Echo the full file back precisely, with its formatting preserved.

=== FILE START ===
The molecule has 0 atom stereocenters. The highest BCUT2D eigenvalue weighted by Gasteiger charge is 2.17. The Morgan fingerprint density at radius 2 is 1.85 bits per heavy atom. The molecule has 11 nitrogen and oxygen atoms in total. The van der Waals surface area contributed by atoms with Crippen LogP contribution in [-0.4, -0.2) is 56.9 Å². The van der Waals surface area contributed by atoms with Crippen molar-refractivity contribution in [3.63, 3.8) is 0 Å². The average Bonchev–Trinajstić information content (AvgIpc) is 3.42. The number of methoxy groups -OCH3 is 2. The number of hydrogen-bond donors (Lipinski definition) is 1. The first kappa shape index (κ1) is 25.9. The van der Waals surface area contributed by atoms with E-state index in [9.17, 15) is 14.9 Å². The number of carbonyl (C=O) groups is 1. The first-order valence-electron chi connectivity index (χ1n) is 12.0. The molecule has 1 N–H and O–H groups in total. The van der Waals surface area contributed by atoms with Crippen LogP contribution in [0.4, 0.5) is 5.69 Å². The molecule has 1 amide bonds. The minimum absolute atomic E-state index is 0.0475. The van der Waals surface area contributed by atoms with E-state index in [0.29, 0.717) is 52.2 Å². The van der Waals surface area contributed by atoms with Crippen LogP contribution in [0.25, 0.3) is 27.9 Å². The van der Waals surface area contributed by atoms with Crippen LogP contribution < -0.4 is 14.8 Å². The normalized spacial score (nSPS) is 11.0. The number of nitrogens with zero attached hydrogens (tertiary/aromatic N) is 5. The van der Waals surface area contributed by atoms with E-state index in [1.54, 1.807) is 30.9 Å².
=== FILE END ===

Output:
The molecule has 0 atom stereocenters. The highest BCUT2D eigenvalue weighted by Gasteiger charge is 2.17. The Morgan fingerprint density at radius 2 is 1.85 bits per heavy atom. The molecule has 11 nitrogen and oxygen atoms in total. The van der Waals surface area contributed by atoms with Crippen LogP contribution in [-0.4, -0.2) is 56.9 Å². The van der Waals surface area contributed by atoms with Crippen molar-refractivity contribution in [3.63, 3.8) is 0 Å². The average Bonchev–Trinajstić information content (AvgIpc) is 3.42. The number of methoxy groups -OCH3 is 2. The number of hydrogen-bond donors (Lipinski definition) is 1. The first kappa shape index (κ1) is 25.9. The van der Waals surface area contributed by atoms with E-state index in [9.17, 15) is 14.9 Å². The number of carbonyl (C=O) groups is 1. The first-order valence-electron chi connectivity index (χ1n) is 12.0. The molecule has 1 N–H and O–H groups in total. The van der Waals surface area contributed by atoms with Crippen LogP contribution in [0.4, 0.5) is 5.69 Å². The molecule has 1 amide bonds. The minimum absolute atomic E-state index is 0.0475. The van der Waals surface area contributed by atoms with E-state index in [0.29, 0.717) is 52.2 Å². The van der Waals surface area contributed by atoms with Crippen LogP contribution in [0.25, 0.3) is 27.9 Å². The van der Waals surface area contributed by atoms with Crippen LogP contribution < -0.4 is 14.8 Å². The normalized spacial score (nSPS) is 11.0. The number of nitrogens with zero attached hydrogens (tertiary/aromatic N) is 5. The van der Waals surface area contributed by atoms with E-state index in [1.54, 1.807) is 30.9 Å².